Cap on Non-Economic Damages in Med-Mal Cases Declared Unconstitutional

Watts v. Cox Medical Centers, et al.

Twelve expensive words in the world of medical malpractice: “the right of trial by jury as heretofore enjoyed shall remain inviolate….”  The Missouri Supreme Court recently held that those words, appropriated from Article I, section 22(a) of the Missouri Constitution, were the gatekeepers to million dollar medical malpractice verdicts.  In a recent 4-3 decision, the Court held Section 538.210, which placed a $350,000 statutory cap on non-economic damages in medical malpractice cases, is unconstitutional.  In doing so, the Court overruled Adams By and Through Adams v. Children’s Mercy Hosp., and rendered ineffective a statute that had been heralded as a prominent provision of the 2005 Tort Reform law.

On October 30, 2006, Deborah Watts, who was 39 weeks pregnant, presented at a clinic associated with Defendant Cox, complaining of cramping and decreased fetal movement.  Watts was seen by third year medical resident, Dr. Herman, who did not perform the necessary testing nor properly advise Watts of the implications of decreased fetal movement.  Dr. Herman’s supervisor was consulted and approved of Dr. Herman’s findings.  On November 1, 2010, Watts, apparently still suffering, presented at the hospital, where it was determined that she required an immediate Caesarean-section delivery, which she underwent, but only after some delay.  As a result of the foregoing treatment, Watts’ child “was born with catastrophic brain injuries.” (internal citations omitted).

The jury awarded $1.45 million in non-economic damages and $3.371 million in future medical damages.  The future damages were then reduced by the jury to reflect present value, and the trial court entered a payment schedule requiring half the award be paid immediately, with the remaining portion to be paid over a 50-year period with a statutory interest rate of 0.26 percent.  Watts appealed, asserting that Section 538.210 was unconstitutional and, further, that Adams should be overruled.

The Court initiated its analysis by establishing that Watts’ recourse hinged on whether the Missouri Constitution permitted a statutory cap on non-economic damages.  This, the Court found, was a two-part determination.  First, the Court set forth the maxim that the Missouri Constitution protected a Missourian’s right to trial by jury on any matter where such right existed before the Missouri Constitution was enacted.  So the question became, was Watts’ matter one that gave her the right to a trial by jury at common law?  In answering in the affirmative, the court noted that English common law, which Missouri common law is based on, “recognized medical negligence as one of the five types of ‘private wrongs’ that could be redressed in court.”  (Internal citations and quotations omitted).  Therefore, Watts’ medical malpractice action fell within the genus of cases that were recognized by Missouri common law in 1820.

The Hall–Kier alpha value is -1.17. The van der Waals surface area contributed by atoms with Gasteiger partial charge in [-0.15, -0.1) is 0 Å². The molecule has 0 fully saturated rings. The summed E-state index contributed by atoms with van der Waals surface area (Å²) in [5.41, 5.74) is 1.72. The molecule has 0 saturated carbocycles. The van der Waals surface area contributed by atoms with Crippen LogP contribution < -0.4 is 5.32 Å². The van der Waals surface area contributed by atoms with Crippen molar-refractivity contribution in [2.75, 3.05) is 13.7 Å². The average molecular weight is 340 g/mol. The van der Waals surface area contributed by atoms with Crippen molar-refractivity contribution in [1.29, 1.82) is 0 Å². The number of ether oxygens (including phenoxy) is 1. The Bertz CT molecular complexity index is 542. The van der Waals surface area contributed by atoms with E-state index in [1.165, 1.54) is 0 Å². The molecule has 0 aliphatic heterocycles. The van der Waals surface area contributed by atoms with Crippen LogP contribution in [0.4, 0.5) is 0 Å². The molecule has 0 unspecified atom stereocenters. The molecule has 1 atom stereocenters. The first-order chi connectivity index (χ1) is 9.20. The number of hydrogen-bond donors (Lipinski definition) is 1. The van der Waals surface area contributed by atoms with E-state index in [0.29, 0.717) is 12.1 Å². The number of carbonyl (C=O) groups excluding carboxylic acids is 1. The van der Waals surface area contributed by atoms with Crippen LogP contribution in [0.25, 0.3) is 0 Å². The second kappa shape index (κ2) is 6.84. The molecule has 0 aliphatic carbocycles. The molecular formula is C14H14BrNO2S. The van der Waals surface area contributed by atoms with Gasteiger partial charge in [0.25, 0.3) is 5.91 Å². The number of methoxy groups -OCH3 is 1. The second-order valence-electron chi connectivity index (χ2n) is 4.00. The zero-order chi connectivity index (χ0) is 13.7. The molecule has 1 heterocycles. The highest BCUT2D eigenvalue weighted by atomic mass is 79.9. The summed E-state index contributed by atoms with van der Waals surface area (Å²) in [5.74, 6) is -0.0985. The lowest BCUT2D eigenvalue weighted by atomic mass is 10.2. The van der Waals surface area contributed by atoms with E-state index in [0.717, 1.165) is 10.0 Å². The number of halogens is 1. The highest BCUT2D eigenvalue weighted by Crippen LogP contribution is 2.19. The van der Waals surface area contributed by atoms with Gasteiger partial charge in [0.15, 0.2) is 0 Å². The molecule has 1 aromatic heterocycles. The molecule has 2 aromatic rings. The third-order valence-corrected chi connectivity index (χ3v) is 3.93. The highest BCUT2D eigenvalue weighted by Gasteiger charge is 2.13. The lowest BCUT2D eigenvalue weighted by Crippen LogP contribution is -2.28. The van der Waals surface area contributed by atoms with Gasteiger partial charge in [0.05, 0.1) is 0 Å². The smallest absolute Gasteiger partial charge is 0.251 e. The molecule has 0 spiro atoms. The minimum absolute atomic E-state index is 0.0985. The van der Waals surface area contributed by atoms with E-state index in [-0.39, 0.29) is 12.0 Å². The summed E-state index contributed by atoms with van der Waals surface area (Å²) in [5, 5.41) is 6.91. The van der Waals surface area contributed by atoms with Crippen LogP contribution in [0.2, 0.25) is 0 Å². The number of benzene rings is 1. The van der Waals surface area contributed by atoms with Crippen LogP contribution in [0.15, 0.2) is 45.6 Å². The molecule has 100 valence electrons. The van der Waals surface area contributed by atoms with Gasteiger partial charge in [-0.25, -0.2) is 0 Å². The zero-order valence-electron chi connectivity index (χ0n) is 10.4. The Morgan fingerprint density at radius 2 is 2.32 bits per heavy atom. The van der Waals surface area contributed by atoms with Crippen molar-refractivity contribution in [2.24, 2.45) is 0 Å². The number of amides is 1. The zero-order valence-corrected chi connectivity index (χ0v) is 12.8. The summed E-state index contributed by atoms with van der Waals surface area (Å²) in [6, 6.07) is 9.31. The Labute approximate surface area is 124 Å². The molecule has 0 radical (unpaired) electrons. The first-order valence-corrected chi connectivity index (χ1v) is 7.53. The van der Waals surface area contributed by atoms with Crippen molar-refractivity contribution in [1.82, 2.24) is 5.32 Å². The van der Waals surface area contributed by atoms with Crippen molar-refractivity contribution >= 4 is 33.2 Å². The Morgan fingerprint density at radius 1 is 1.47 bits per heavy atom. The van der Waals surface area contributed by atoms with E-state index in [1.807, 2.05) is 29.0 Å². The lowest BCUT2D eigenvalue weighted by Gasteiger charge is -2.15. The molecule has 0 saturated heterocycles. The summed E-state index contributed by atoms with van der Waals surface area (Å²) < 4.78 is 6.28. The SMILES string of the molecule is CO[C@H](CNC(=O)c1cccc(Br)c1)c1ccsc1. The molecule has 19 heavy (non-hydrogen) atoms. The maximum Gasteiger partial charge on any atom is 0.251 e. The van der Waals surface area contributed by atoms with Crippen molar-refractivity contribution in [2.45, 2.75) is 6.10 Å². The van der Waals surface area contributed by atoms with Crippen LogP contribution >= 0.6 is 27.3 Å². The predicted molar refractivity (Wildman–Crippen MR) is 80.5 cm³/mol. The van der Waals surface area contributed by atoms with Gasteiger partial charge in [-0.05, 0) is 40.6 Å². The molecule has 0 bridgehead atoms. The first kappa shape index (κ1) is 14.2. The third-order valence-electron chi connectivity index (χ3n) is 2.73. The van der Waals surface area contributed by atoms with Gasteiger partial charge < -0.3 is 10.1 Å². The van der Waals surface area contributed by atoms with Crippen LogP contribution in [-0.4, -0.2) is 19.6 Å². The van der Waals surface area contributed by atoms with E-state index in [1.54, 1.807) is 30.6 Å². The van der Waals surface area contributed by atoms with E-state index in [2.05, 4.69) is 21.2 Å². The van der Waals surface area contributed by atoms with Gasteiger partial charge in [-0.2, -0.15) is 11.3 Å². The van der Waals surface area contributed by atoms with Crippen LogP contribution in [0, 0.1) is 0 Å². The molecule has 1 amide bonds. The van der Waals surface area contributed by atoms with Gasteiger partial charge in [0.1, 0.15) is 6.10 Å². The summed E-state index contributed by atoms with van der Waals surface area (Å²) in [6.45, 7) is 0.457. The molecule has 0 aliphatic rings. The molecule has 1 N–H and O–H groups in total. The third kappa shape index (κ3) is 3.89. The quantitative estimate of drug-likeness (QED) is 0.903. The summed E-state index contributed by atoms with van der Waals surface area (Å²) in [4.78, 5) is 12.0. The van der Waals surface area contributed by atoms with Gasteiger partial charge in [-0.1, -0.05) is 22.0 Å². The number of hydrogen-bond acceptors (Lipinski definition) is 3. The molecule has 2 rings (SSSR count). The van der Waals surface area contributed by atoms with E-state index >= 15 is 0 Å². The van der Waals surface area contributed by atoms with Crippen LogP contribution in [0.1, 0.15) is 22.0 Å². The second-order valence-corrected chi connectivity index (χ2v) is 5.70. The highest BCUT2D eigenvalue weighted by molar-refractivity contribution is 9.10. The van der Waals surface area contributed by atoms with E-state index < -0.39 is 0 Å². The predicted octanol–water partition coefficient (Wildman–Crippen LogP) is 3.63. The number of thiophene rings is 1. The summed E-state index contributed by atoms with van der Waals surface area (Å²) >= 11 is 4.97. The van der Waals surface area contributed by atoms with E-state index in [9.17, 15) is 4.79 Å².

In the second part of the analysis the Court looked at whether, in light of the statutory cap, the trial by jury remained “inviolate”.  Put another way, the question is whether the statute changed or blemished the right to trial by jury.  The court concluded that “[t]he individual right to trial by jury cannot ‘remain inviolate’ when an injured party is deprived of the jury’s constitutionally assigned role of determining damages according to the particular facts of the case.  Section 538.210 necessarily and unavoidably violates the state constitutional right to trial by jury.”

In reaching this holding, the Court overruled Adams, a 1992 decision that had set held Section 538.210 to be constitutional.  The Watts Court offered the following four rationales for not reaching its decision on stare decisis:   1) Adams deprived an individual their constitutional right to have a jury determine damages; 2) Adams allowed legislative limitations on an individual’s constitutional rights; 3) Adams cited an irrelevant U.S. Supreme Court opinion, which dealt only with civil penalties, not common law damages; and 4) Adams relied on a Virginia decision that was inapplicable because the Virginia Constitution contained different language and was not as resolute as Missouri’s Constitution in protecting the right to trial by jury.

In addition to this landmark holding, the Court also added gloss to the appropriate interpretation of Section 538.220.  That statue mandates the trial court, upon a defendant’s request, to order that future damages be paid in periodic payments, and also gives the trial court discretion to approve how the award should be divided amongst the lump sum and future payments.  The Court concluded that the statute should be interpreted to permit the trial court to consider the needs of the plaintiff in deciding how to allocate future damages into a lump sum or periodic payments.  Specifically, the Watts Court decided that part of the analysis should include the application of the statutory interest rate.  By way of illustration, the Court found that the interest rate applied to the periodic payments here was insufficient to cover the inflation that would occur over the life of the 50-year payment period.  As a result, the Court remanded the case for a determination of an appropriate payment schedule that affords Watts the financial security that was intended by the enactment of the statute.

About the Author

Patricia Mullins-Freeman

Patricia (Peezy) Mullins-Freeman’s practice focuses primarily on employment law and health care law. Peezy also works with many employers in defense and investigation of... More about Patricia Mullins-Freeman

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